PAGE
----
Steve James takes a loving look at the life and legacy of Roger Ebert
Roger Ebert did a lot for film criticism: he promoted small films and reviewed with Midwestern honesty. Life Itself, a warm-hearted and artful documentary by filmmaker Steve James (Hoop Dreams), is a loving look at Ebert’s life as perhaps the most famous cinema critic of his age who, along with his colleague Gene Siskel, brought criticism to television in a new way.
As much as Ebert embraced the digital age, particularly after he lost the ability to speak, Life Itself is grounded in a time where analogue reigned – a far flung universe from the all-comers world of modern online film reviewing. For all of Ebert’s good humour, acumen and verve, he was not averse to mentioning his Pulitzer. He was not, as the documentary may suggest, a man free of ego or superiority. But that may be what his fans most liked about him.
No matter how you felt about him or when you came to know of him or his work, James captures the most poignant and amazing snatches of Ebert’s spirit. We see his enthusiasm even after cancer took his jaw; how whether via handwritten notes, vocal synthesizer or speaking computer, Roger got his opinion across.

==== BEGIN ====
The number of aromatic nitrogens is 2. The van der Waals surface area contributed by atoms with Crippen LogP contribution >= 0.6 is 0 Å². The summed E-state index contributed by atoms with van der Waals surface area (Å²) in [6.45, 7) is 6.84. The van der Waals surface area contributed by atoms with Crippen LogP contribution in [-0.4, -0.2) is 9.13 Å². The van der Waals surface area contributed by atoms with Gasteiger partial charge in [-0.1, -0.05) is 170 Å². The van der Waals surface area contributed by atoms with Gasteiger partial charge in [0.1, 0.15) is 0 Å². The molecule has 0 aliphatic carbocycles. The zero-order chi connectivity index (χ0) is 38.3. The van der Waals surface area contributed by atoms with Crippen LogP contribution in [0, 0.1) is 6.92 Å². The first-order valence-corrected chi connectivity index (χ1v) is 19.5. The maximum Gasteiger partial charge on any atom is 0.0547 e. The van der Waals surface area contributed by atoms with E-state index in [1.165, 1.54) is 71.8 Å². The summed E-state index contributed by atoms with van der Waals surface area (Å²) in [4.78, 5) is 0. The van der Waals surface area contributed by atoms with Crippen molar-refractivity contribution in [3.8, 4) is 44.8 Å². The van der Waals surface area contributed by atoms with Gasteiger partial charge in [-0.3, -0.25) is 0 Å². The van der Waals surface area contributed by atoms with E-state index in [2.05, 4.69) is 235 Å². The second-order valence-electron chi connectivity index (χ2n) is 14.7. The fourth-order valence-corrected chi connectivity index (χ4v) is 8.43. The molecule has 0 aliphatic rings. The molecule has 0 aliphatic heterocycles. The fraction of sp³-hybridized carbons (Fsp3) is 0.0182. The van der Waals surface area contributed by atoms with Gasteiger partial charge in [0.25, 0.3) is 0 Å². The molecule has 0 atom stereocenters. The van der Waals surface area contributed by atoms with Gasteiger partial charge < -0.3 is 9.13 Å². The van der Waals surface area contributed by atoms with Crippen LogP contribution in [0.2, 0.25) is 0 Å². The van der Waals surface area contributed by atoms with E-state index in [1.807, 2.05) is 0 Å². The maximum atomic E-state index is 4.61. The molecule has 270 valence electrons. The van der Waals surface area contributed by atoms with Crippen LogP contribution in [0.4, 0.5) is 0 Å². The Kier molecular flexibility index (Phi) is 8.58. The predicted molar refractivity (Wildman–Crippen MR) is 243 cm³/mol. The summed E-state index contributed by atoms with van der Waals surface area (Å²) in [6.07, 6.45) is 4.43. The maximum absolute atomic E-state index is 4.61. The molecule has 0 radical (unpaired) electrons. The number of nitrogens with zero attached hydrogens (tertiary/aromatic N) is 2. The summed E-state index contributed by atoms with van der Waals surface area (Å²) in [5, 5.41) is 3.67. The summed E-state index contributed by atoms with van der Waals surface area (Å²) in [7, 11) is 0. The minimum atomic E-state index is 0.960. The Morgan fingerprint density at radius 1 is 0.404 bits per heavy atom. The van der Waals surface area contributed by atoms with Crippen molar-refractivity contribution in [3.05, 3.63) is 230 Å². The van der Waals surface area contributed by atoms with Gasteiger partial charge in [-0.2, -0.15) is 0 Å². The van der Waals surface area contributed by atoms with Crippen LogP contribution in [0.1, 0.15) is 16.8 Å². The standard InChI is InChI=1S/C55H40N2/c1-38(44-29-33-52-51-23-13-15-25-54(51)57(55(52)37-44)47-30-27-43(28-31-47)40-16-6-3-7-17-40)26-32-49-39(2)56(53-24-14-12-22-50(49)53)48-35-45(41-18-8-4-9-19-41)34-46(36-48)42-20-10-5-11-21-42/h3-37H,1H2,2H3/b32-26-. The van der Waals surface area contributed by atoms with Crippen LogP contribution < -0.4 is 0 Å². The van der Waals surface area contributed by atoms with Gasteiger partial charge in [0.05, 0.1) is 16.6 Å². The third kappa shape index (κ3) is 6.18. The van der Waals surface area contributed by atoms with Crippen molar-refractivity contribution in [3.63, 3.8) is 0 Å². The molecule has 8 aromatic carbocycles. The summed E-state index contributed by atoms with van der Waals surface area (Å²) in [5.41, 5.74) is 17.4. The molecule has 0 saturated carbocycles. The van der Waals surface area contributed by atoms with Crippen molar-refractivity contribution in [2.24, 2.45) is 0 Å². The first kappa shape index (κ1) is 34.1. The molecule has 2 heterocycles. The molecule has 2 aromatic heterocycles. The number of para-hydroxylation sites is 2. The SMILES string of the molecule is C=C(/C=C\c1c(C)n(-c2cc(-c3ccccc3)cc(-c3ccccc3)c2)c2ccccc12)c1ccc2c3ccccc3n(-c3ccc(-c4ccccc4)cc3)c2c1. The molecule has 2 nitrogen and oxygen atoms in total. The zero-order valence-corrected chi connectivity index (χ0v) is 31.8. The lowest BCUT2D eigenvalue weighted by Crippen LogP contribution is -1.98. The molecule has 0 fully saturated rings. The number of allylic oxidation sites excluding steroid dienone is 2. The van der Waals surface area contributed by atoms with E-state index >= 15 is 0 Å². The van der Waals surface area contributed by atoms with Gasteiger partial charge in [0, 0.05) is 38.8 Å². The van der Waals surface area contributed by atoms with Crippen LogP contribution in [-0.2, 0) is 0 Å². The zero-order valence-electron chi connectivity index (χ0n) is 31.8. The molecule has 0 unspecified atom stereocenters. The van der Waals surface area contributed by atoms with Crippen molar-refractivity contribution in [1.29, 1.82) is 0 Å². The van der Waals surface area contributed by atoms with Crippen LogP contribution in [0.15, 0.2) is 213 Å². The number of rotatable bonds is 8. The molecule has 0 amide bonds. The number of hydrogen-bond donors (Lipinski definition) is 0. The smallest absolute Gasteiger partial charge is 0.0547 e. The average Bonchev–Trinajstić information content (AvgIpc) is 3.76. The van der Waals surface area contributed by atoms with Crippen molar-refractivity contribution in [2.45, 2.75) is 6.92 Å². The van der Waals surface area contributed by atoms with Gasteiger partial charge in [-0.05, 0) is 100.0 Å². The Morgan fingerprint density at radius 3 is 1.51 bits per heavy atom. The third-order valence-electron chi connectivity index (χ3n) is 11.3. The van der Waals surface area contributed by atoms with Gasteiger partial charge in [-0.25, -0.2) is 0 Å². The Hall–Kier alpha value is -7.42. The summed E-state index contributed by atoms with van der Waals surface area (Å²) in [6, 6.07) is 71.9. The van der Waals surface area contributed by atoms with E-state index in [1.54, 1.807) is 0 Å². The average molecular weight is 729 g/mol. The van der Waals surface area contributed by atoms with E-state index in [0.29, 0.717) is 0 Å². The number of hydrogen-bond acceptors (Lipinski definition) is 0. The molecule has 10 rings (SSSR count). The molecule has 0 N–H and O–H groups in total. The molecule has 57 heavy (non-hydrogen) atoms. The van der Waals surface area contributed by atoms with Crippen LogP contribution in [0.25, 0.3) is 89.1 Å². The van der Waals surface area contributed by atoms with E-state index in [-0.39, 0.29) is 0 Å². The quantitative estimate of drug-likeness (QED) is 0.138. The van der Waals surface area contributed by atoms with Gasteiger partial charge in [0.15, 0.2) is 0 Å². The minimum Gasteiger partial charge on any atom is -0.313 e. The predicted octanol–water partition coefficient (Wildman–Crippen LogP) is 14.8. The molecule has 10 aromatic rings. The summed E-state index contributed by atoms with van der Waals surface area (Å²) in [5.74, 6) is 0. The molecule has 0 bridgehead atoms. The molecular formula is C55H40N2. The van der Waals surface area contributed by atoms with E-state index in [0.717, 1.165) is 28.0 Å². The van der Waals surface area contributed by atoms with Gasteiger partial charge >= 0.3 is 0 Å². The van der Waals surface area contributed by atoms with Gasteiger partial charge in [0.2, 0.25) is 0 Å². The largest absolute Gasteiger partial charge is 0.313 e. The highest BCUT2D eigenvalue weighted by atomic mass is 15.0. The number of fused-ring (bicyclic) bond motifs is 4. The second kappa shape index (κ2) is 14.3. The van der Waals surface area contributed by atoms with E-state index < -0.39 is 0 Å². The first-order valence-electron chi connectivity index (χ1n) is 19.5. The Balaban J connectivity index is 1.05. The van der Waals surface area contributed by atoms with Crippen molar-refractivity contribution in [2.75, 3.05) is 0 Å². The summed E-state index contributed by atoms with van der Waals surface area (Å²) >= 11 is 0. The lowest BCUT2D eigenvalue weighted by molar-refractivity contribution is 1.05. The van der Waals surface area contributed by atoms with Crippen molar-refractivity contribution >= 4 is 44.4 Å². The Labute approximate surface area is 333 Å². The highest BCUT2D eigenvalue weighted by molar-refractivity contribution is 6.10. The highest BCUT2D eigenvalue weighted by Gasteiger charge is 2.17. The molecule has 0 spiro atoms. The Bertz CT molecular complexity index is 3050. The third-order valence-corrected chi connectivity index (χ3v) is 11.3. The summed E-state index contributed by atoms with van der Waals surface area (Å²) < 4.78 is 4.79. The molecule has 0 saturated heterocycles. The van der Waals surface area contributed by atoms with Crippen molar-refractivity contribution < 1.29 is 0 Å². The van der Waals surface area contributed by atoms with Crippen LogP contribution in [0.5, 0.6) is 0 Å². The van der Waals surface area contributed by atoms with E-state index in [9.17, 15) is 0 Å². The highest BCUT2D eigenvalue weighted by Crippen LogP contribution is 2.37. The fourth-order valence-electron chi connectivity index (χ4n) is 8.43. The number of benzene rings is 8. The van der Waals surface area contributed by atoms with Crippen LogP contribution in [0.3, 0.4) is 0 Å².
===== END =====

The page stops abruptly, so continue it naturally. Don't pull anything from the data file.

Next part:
Begun as a film of Ebert’s memoir, James only met Ebert five months before his death. When his subject’s condition worsened, James filmed Ebert and his wife Chaz in medical environments. Far from being intrusive or ghoulish, these scenes are remarkably intimate and show us, without vanity, Ebert’s strength and powerful personality.
Along the way we get the more expected filmed dedications and praise from the likes of Martin Scorsese and Werner Herzog. In a nice nod to Ebert’s late co-critic Siskel, Siskel’s wife gives us insight into the competitive relationship between Siskel and Ebert, who were separated by class, education, religion and demeanor.
This is the story of one film critic who had the ability to bring the audience, the filmmaker and everyone else together. Given that it's a profession that more commonly - and almost unavoidably - divides, that's no mean feat.
Selected release from Fri 14 Nov.